In an effort to combat the growing epidemic of prescription drug and heroin abuse, leaders of the FBI and DEA released a documentary film aimed at educating students and young adults about the dangers of addiction. “Chasing the Dragon” profiles the cycle of addiction and tragic consequences associated with opioid abuse, sharing personal stories of former opiate abusers and their family members. Interviews with medical, substance use treatment, and law enforcement professionals review the effects of addiction and how the current epidemic is unlike any in our country’s history.
Deborah S. Taylor, Senior Vice President and Executive Director of Phoenix House Mid-Atlantic, makes an appearance in this valuable educational tool by providing insight into the effects of substance use disorders. She stresses that anyone can be affected, no matter their background or life circumstances. “You can be the smartest person in the world – the minute that chemical hits your bloodstream, you lose control of what it does in your body,” Taylor remarked. This fact is echoed in the film as it follows seven individuals from diverse backgrounds who share similar experiences with the darkness of addiction.
The vision for the film began with two special agents with the FBI who wanted to create a vehicle that provided “a deeper understanding and knowledge of the road that opiate addiction leads them down,” explained Special Agent Baker Doughty. “We need to have a different strategy. We can attack the supply of the opiates, but the problem is the demand for the drug isn’t reduced at all.” Special Agent Shane Dana and lead visionary for the film further explained that, “Traditional law enforcement strategy targets supply. It goes after the illegal supply of oxycodone, the illegal supply of heroin.”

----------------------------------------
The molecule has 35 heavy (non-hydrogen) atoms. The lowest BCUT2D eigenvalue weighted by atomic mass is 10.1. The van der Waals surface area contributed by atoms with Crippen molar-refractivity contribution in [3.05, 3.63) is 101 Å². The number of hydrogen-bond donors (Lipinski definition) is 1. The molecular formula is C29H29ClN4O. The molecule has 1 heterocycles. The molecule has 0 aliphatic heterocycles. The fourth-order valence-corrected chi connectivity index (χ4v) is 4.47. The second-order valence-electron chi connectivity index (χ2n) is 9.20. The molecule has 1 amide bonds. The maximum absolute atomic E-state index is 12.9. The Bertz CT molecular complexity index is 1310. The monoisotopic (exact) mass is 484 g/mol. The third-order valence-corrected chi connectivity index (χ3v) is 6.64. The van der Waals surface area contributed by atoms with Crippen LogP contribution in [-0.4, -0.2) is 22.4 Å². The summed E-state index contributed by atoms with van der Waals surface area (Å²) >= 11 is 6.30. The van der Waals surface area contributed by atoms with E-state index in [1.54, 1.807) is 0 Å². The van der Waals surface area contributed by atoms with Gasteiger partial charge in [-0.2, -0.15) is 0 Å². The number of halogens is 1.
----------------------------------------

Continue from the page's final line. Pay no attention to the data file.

The hope is to increase awareness and education to prevent those considering experimenting with an opiate or any other drug from taking that next step. “When someone experiments with an opiate, there is no experimenting with it, it’s addiction,” continued Dana.
FBI Director James Comey opened the film release highlighting why the efforts behind the film were so important. “I’m not sure why terrible tragedies visit in the lives of good people, but I think I know this; the obligation of those of us left behind is to try to make some good come from that unspeakable loss,” Comey shared. The FBI and DEA offer the film to educators at no cost to incorporate it into their curriculum. In an effort to stimulate discussion in the schools, the film includes a corresponding study guide meant to assist teachers presenting the film in the classroom. Those wishing to obtain a copy of the film may contact their local FBI or DEA field office or download the film for free.